ed. by Joshua Dubler and Isaac Weiner New York University, 2019 312p index, 9781479893362 $99.00, 9781479891399 $35.00, 9781479812417
Since the late 1940s key court cases from Everson v. U.S.,to the school prayer cases of the 1960s, to the Smith “peyote” decision of 1990, to recent cases involving religious exemptions from the Affordable Care Act, the Supreme Court has been busy deciding cases involving religion, law, and society. The result: a mess. The “manyness” (as contributor Jason Bivins refers to it) of religion in the US ill fits courtroom cases, where definitions are constructed in ways that reflect Protestant understandings of what constitutes “religion.” Inspired by scholar Winnifred Fallers Sullivan’s conception of “the impossibility of religious freedom” (as articulated in a volume by the same title, CH, Jan’06, 43-3072), the present book explores a wide variety of cases involving religion and law. The irony is that religious studies scholars (and the contributors to this volume are among those at the top of this scholarly field) have explored questions such as how boundaries are drawn between what is religion and what is not, but the courts have turned time and again to particular definitions that scholars have long since historicized and, in so doing, rejected. This artfully constructed, richly complex collection does an excellent job of examining the persistent disconnect between scholarly understanding of religion and court cases involving religion.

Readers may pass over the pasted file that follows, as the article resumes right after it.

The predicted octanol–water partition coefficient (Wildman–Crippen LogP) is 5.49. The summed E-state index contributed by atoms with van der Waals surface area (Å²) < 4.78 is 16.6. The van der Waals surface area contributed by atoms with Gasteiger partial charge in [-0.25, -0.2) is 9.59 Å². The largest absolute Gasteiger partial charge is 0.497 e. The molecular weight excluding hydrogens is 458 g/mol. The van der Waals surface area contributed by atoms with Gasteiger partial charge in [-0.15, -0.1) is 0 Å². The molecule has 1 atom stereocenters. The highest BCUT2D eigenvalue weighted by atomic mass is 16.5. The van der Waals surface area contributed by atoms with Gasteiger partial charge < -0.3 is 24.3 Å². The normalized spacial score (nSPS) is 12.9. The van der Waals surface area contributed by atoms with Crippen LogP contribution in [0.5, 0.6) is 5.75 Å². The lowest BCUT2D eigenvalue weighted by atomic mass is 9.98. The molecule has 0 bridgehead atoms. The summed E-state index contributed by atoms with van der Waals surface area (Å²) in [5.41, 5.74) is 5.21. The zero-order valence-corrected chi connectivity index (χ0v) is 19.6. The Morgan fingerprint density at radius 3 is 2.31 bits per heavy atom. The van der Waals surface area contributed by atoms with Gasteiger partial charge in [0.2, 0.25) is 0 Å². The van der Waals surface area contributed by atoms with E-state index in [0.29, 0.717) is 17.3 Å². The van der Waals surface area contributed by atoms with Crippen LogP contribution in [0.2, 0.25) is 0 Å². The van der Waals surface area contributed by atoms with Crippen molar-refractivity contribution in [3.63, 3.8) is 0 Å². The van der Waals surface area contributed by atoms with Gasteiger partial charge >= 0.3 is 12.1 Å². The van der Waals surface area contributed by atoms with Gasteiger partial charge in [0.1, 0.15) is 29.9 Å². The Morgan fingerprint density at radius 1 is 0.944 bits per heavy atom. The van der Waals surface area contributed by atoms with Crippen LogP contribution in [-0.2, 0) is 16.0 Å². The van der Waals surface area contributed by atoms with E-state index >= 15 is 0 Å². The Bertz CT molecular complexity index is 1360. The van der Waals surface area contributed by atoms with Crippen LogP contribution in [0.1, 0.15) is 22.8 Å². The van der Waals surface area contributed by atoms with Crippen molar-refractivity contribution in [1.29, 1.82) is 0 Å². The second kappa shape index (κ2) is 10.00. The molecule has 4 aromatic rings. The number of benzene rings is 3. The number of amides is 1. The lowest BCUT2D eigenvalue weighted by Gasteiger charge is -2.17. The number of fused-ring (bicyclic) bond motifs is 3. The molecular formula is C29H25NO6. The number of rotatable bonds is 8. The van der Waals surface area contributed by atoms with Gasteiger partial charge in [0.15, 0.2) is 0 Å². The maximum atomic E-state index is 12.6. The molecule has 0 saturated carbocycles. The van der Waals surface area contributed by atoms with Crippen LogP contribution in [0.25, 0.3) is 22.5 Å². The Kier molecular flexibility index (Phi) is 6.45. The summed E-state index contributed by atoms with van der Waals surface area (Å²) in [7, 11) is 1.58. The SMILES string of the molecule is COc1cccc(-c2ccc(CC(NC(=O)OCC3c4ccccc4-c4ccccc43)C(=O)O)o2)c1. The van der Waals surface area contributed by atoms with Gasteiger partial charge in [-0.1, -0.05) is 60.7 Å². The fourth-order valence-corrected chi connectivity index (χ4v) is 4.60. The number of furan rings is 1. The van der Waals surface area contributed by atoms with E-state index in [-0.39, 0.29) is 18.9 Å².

Summing Up: Essential. Upper-division undergraduates through faculty and professionals. Reviewer: P. Harvey, University of Colorado at Colorado Springs Subject: Humanities – Religion Choice Issue: Jan 2020